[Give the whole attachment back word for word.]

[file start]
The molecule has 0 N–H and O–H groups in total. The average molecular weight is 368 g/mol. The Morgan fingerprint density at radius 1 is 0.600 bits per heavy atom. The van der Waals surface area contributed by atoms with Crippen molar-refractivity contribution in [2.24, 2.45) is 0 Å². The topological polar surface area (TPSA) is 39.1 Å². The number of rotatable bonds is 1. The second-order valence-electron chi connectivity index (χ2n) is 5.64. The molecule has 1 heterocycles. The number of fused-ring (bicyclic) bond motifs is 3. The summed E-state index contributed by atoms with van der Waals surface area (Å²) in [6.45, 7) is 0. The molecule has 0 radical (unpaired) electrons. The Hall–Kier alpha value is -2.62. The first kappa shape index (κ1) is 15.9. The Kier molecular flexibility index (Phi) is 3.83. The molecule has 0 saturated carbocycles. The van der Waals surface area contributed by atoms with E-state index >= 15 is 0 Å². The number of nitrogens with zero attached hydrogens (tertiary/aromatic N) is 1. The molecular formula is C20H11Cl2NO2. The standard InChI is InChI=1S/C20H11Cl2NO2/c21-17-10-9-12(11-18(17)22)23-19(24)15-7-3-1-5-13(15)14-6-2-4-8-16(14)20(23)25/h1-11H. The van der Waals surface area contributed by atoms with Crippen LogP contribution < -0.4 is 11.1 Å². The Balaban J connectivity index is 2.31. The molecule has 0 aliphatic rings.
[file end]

The molecule has 0 N–H and O–H groups in total. The average molecular weight is 368 g/mol. The Morgan fingerprint density at radius 1 is 0.600 bits per heavy atom. The van der Waals surface area contributed by atoms with Crippen molar-refractivity contribution in [2.24, 2.45) is 0 Å². The topological polar surface area (TPSA) is 39.1 Å². The number of rotatable bonds is 1. The second-order valence-electron chi connectivity index (χ2n) is 5.64. The molecule has 1 heterocycles. The number of fused-ring (bicyclic) bond motifs is 3. The summed E-state index contributed by atoms with van der Waals surface area (Å²) in [6.45, 7) is 0. The molecule has 0 radical (unpaired) electrons. The Hall–Kier alpha value is -2.62. The first kappa shape index (κ1) is 15.9. The Kier molecular flexibility index (Phi) is 3.83. The molecule has 0 saturated carbocycles. The van der Waals surface area contributed by atoms with E-state index >= 15 is 0 Å². The number of nitrogens with zero attached hydrogens (tertiary/aromatic N) is 1. The molecular formula is C20H11Cl2NO2. The standard InChI is InChI=1S/C20H11Cl2NO2/c21-17-10-9-12(11-18(17)22)23-19(24)15-7-3-1-5-13(15)14-6-2-4-8-16(14)20(23)25/h1-11H. The van der Waals surface area contributed by atoms with Crippen LogP contribution < -0.4 is 11.1 Å². The Balaban J connectivity index is 2.31. The molecule has 0 aliphatic rings.